At least, that's the latest in a case where authorities have already made a number of competing claims, from a car crash that never happened to suicide in a courthouse.
A poisoned salad might sound unlikely, but stranger causes of death have been known in Iranian political circles.
The political and cultural war between hard-line conservatives and more moderate reformists has produced similar surprises – notably in 1999, when a key Iranian intelligence official supposedly committed suicide by drinking hair removal cream. Yes, that's the official line.
Why was Dr. Pourandarjani's salad laced with poison?
Ramin Pourandarjani was a 26-year-old doctor working at Iran’s Kahrizak detention facility. He witnessed abuses of Iranians taken there in the violent aftermath of Iran’s June presidential election. He then testified about the abusive treatment to a parliamentary committee. The facility was finally closed down, but not before former detainees said rape and torture were common practice.
Dr. Pourandarjani, as part of his military service, was assigned to the facility. He had seen the badly beaten son of the adviser of one of Iran’s conservative candidates, and one of the most high-profile detainees. ”
That detainee, Mohsen Rouhalamini, was brought to him “in a dreadful state after being subjected to extreme physical torture. He was in a critical state,” the opposition Mowjcamp Web site reported him telling parliamentary deputies, as translated by the AP.
When the detainee died, Pourandarjani reportedly said, “officials at Kahrizak threatened that if I disclosed the causes of the wounds of the injured at Kahrizak, I would not be able to live.”
Iranian opposition and media reports said the doctor was forced to change the cause of death to “meningitis."
The doctor was concerned about his safety after his revelations further tarnished Iran’s reputation after the contested June vote. More than 4,000 Iranians were arrested and scores killed during weeks of clashes with Iran's Revolutionary Guards and Basij militia. Accusations of rape and torture by Iranians who were detained have embarrassed the Islamic Republic, adding to what military commanders have called the most serious crisis for Iran since the 1979 Islamic revolution.
Accident? Suicide? Or what?
But Pourandarjani’s Nov. 10 death has been shrouded in a trail of false claims. Initially, authorities called the doctor’s father in Tabriz, Iran, saying his son had been in a car accident, broken his leg, and needed their consent for surgery. Then the story changed to a heart attack in his sleep.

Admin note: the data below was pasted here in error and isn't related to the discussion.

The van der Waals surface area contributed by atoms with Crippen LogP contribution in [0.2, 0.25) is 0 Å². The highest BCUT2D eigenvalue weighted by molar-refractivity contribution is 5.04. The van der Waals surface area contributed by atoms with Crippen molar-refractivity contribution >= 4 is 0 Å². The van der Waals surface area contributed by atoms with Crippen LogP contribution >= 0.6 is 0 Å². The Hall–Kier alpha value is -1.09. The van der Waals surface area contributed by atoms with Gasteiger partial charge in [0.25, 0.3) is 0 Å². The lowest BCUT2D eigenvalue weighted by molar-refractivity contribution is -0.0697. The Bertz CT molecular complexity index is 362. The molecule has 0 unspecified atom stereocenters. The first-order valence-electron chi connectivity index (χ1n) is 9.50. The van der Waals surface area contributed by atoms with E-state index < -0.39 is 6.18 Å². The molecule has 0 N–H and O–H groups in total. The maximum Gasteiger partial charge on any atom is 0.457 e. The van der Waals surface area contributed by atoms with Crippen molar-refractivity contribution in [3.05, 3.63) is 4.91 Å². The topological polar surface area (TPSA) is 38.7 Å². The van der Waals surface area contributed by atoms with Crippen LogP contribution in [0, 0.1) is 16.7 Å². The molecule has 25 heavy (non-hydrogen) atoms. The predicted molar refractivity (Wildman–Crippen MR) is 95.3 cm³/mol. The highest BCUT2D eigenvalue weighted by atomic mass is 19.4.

Last week, Iran’s police commander claimed that Pourandarjani was facing charges over his Kahrizak duties, had killed himself in a courthouse lounge, and had left a note on his body.
Now, a salad brought to Pourandarjani by a delivery man was found to be laced with heart and blood pressure medicine, according to Iranian news reports, which quoted Tehran public prosecutor Abbas Dowlatabadi as saying that the doctor died of “poisoning by drugs.”
After Pourandarjani’s death, the father said that suicide was unlikely: “Just the night before his death, my child talked to me on the phone, it was around 8 or 9 p.m. He sounded great, very dignified, displaying no sign of someone about to commit suicide,” the father told the Associated Press from Tabriz last month. “He was even full of hope,” and making future plans.
Similar doubt of suicide attended the 1999 death of Saeed Emami, a deputy minister of intelligence who was charged with running a “rogue” death squad in Iran’s intelligence ministry.
The group had brutally murdered a string of dissident intellectuals in late 1998, and were found to have had target lists of 200 more reformists. Many Iranians say they believe Emami was deeply engaged in scores of assassinations of regime opponents in Europe and Iraq through the mid-1990s.
So few Iranians find credible the official report that he took his own life, by drinking hair removal cream, while having a bath.